THE start of a new year is a natural opportunity to reset expectations and launch fresh initiatives in all areas of business. If you are tasked with developing frontline leaders in your organisation, then you are no doubt looking for ways to boost your success this year.
I believe there are three key factors you need to consider in your plans this year if you want to greatly increase your return on investment in leadership development, putting your organisation in a position to lead the market this year and beyond:
The changing business landscape
The business world followed a fairly predictable path for most of the 20th century, apart from a few extreme periods. However, these were always followed by a return to “business as usual”. All that is changing.
We are now operating in the new world of the 21st century, one that is being described by some using the acronym “VUCA”. While the term has been around since the 1990s in military circles, it is a relative new one to the business vocabulary and stands for:
• Volatility: The dynamics and speed of change;
• Uncertainty: A lack of predictability and the likelihood of surprise;
• Complexity: The chaos caused by multiple forces at play; and
• Ambiguity: A hazy reality that sends mixed meanings.
The American Society for Training and Development, which has recently changed its name to the Association for Talent Development to keep up with shifts in its industry, has released an article on “The key to success in a VUCA world”. It believes that in order to succeed in this world, leaders must be able to:
• Create an environment of openness that values discovery, diverse perspectives and experimentation;
• Detect weak signals that foretell shifts in customer loyalty or opportunities enabled by new technology;
• Conduct iterative dialogues that put new ideas into the context of the company’s work and translate new information into differentiating capabilities;
• Unpack business challenges to reveal the learning gaps for individuals, teams and the organisation’s practices, processes and systems; and
• Strengthen thoughtful decision making in the organisation.
If this is the environment in which your next generation of frontline leaders will be operating, how well are your development programmes preparing them? If you are still relying on outdated methods and content focused on “business as usual” skill sets, you will find it increasingly difficult to attract and retain the best and the brightest.
Stagnant growth of leadership development
For any field to thrive, it needs to be continually improving. A study by Development Dimensions International and the Conference Board should give anyone who is responsible for developing leaders in their organisation cause for reflection on the subject of continuous improvement.
They revealed that only one in four HR professionals rated the quality of their leaders as high and that only 15 per cent of organisations thought that their supply of leaders ready to step in to fill vital leadership roles was strong.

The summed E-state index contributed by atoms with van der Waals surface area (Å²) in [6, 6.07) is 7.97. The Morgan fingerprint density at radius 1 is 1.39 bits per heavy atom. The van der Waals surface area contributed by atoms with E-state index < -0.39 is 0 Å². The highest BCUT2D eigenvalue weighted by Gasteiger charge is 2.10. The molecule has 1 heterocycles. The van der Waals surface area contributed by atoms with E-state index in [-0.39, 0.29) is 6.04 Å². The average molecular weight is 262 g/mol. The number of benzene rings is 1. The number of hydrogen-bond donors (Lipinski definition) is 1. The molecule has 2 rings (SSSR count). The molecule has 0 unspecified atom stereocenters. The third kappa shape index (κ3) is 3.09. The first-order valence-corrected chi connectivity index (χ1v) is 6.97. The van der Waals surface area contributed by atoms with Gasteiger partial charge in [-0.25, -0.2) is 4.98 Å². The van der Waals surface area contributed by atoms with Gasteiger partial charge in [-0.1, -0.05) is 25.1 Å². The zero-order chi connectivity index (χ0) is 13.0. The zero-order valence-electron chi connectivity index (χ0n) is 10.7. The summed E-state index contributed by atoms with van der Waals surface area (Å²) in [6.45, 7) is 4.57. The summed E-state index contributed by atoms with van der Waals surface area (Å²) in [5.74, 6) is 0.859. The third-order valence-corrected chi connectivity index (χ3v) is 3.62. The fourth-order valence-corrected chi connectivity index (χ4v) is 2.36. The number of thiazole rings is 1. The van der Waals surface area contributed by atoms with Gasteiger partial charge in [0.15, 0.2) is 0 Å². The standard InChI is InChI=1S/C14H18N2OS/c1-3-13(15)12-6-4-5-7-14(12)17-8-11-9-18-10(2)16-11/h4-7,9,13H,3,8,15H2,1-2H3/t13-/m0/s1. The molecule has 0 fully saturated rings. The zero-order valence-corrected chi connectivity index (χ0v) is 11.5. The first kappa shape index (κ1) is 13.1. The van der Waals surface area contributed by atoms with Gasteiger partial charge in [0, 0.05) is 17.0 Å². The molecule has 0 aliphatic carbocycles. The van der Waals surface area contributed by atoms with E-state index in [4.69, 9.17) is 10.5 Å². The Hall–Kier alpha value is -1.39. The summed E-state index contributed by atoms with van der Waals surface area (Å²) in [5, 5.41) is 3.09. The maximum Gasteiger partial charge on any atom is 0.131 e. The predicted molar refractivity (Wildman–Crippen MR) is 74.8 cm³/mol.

Just 37 per cent of leaders rated the quality of their organisation’s development programmes as high. The final figure was the same for DDI’s last two leadership forecasts, which means there appears to have been no improvement over the past seven years.
It is sobering to think that no recent advances have been made in the way we develop leaders.
That is a long time to remain stagnant, especially when in that same timeframe we have seen many changes to the way businesses operate that directly impact on the role of frontline leaders.
So what does your organisation have planned to prevent another year going by without any discernable change to the way you develop your most important leadership assets?
A new generation entering the workforce
The issue of generational difference came to prominence more than 10 years ago when organisations struggled to understand the needs of Gen Y employees as they entered the workforce.
Since then most people have come to terms with this cohort and have settled back into a more comfortable routine. However, the lessons learnt from that experience are about to be revived as another new generation arrives on the scene.
Demographer Mark McCrindle is a leading researcher in this field and his summation of this latest generation of workers is that they are:
ï® Globally focused as a result of technology that has linked the world;
ï® Visually engaged, preferring video to text to cope with information overload;
ï® Educationally transformed via changing teaching paradigms; and
ï® Socially defined, with online relationships dominant in their lives.
While these factors will play a part in the adaptions required to integrate them into the workforce, the real challenge may in fact not be older generations having to yet again adjust for newcomers. It may actually be that for the first time Gen Y will need to learn how to cope with the demands of workers who have a different take on work.